A new study by the libertarian Cato Institute concludes that Americans, in Ohio and elsewhere, routinely can make more money collecting welfare than they can working at entry-level jobs. The value of tax-free welfare benefits greatly exceeds the poverty level, the report says.
Such findings will convince those who want to be convinced. Others will suspect, correctly, that things aren’t quite that clear or simple.
The Cato study says that “the balance between welfare and work may actually have grown worse in recent years … the current welfare system provides such a high level of benefits that it acts as a disincentive for work.”
The report’s authors call on state and federal lawmakers to curb welfare dependence and reward work by cutting benefits and tightening eligibility and work rules for recipients. That message has found a receptive audience among Republicans in Ohio’s legislature and congressional delegation.
According to the study, Ohio is generally in the middle of the pack among states for welfare benefits. The report calculates what it calls the “full package” of benefits: Temporary Assistance for Needy Families (TANF), food stamps, Medicaid, housing and utilities aid, emergency food help, and checks or vouchers from the Women, Infants, and Children program.
In Ohio, Cato says, such benefits available to a single mother with two children add up to $28,723 a year — a 15 percent increase, after inflation, from 1995. That package amounts to 147 percent of the federal poverty level, the report says.
To equal those benefits, it adds, an Ohio worker would need to earn $26,200 a year, or $12.60 an hour. The median salary in Ohio is about $32,600 a year.
“By making a rational short-term choice,” the study concludes, “recipients who forgo work for welfare may trap themselves and their families in long-term dependence.”
But liberal advocacy groups dispute the Cato report’s premise that Ohioans are substituting welfare for work. Instead, they say, safety-net programs are keeping working families — especially those with children — out of poverty while they wait for the recession to end for them.
Policy Matters Ohio notes that fewer than a third of Ohio families with children living in poverty get TANF benefits. A single parent with two children who works 22 hours a week at a minimum-wage job still qualifies for TANF.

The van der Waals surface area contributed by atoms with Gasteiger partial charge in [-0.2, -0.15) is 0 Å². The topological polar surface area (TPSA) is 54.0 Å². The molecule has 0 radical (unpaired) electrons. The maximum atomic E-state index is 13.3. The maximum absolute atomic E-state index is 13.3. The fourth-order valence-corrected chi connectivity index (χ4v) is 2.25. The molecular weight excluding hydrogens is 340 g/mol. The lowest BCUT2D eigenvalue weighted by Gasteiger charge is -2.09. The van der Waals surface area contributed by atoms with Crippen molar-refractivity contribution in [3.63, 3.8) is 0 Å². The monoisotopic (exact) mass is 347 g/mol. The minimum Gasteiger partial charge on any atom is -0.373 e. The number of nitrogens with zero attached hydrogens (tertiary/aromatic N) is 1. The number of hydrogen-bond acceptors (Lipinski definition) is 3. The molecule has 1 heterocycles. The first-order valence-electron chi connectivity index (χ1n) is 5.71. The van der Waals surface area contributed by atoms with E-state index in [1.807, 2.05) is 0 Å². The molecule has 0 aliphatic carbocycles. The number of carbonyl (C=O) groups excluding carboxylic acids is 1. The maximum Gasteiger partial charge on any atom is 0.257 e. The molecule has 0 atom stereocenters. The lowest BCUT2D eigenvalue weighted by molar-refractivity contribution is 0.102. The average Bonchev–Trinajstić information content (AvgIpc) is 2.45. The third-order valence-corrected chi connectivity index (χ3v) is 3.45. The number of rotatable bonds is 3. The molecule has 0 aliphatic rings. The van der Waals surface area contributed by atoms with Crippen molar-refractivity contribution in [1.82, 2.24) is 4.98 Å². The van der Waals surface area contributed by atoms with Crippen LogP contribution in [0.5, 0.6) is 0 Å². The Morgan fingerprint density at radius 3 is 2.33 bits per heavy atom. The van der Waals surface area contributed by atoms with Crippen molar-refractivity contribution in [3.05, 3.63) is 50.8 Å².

Most adults in Ohio Works First, the state’s TANF cash assistance program, are working, Policy Matters says. And half of the participants in the program receive cash aid for a year or less.
Most safety-net recipients who aren’t old or disabled live in a household where an adult is working, Policy Matters adds. The group cites other research that challenges the notion that public benefits are discouraging work.
The Athens County Department of Job and Family Services, in Appalachian Ohio, questions the methodology of the Cato study. The department’s director, Jack Frech, notes that in Ohio, both the number of cash aid recipients and the value of their benefits have dropped dramatically in recent years.
These declines, Mr. Frech says, do not suggest that more adults have found jobs and gained economic independence, but rather that more poor Ohio families and children are living in privation.
Mr. Frech estimates that the “full package” of benefits available to the typical assistance household in Ohio is closer to $12,000 a year than the $28,723 Cato calculates. The Cato report acknowledges that TANF benefits, after inflation, have fallen by 20 percent since 1995, before the nation enacted welfare reform in 1996.
Mr. Frech says that most poor Ohio children who get aid live in families that have no cash income, only food stamps. Two-thirds of children in households that collect cash aid live with grandparents or other relatives, not their parents.
In the short term, Ohio needs to expand its Medicaid program to cover more working-poor families, not impose further restrictions. Food-stamp and Ohio Works First benefits can’t take more cuts if they are to help families meet their basic needs. State and local governments and school districts can’t absorb further reductions of essential public employees.
In the longer term, Ohio’s economy, and the nation’s, need to create jobs that pay enough to allow workers not only to survive, but to support families. Mr. Frech says: “It is very hard to imagine that anyone who actually studied the lives of the poorest children in our country could conclude that their parents were too well-off to have an incentive to work.”
That is what should be debated in Columbus and Washington, and at kitchen tables across America — not the tired stereotype of the welfare chiseler.
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